The developer has also proposed a new agreement with College Park that amends the agreement in a number of significant ways: 1) it eliminates any reference to the North Core project and to the Beltway interchange; 2) it reduces the financial contribution to the City of College Park from $2.5 million to $1.25 million, to reflect the half of this contribution that would come from the South Core developer; and 3) it eliminates any reference to a TIF or STD for the pedestrian overpass.

The bridge isn’t in any approved detailed site plan for the south core, but the Conceptual Site Plan for the retail portion in the northwest of the property indicates that the overpass should be located somewhere between Huron Street and the City’s Public Works facility and the location shall be subject to an agreement between the Cities of Greenbelt and College Park, and other relevant agencies.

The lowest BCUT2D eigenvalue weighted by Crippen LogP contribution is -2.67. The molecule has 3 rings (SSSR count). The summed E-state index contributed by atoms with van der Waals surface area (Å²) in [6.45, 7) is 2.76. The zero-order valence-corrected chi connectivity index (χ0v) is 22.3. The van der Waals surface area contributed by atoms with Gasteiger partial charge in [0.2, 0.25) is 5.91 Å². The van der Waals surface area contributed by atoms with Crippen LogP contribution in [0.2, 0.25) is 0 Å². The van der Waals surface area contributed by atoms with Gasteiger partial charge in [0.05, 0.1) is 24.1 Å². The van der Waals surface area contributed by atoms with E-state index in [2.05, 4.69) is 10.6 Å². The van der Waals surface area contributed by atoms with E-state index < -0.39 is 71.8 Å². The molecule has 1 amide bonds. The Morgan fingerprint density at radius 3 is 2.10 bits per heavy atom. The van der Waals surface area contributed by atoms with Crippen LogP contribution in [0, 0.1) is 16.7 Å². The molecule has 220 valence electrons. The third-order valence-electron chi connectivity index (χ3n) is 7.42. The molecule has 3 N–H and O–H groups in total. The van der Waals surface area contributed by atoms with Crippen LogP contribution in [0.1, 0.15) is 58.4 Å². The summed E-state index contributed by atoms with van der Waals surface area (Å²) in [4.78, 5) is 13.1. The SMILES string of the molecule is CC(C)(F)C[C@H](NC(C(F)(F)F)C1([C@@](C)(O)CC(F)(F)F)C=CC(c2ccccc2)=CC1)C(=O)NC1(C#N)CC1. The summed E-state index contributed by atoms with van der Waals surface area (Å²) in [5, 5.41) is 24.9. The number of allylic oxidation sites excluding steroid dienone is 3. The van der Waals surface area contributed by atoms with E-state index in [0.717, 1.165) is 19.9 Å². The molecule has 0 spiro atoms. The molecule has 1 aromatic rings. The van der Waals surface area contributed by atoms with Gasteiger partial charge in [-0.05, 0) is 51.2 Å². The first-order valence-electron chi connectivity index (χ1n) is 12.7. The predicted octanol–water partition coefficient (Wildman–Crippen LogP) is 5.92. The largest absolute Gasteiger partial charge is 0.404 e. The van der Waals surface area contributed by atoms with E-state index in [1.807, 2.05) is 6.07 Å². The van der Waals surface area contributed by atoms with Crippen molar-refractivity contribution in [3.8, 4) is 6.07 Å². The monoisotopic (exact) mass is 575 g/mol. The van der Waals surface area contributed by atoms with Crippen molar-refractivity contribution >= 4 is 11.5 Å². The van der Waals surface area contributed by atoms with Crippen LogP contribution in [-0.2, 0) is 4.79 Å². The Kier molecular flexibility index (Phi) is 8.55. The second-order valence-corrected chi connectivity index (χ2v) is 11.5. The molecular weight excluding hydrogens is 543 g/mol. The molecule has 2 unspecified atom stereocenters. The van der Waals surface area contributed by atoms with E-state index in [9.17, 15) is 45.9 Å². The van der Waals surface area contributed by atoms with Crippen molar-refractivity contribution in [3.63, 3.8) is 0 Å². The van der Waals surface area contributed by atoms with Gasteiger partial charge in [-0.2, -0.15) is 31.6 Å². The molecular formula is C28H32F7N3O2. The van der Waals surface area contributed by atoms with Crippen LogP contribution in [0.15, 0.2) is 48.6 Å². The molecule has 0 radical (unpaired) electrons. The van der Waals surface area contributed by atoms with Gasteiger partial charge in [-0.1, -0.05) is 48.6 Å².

The Maryland/National Capital Park and Planning Commission has indicated that it is supportive of the overpass and will likely include it in the revised Greenbelt Sector Plan. Although we understand that the overpass is controversial, the Council has always been in support of it in the past.

Although some residents feel that the overpass would create safety concerns by allowing another access point into the neighborhood, it would also allow North College Park residents to have easier access to the retail that comes into the South Core and the network of hiker/biker trails in both the Greenbelt Station development and southward toward Lake Artemisia and the Anacostia watershed.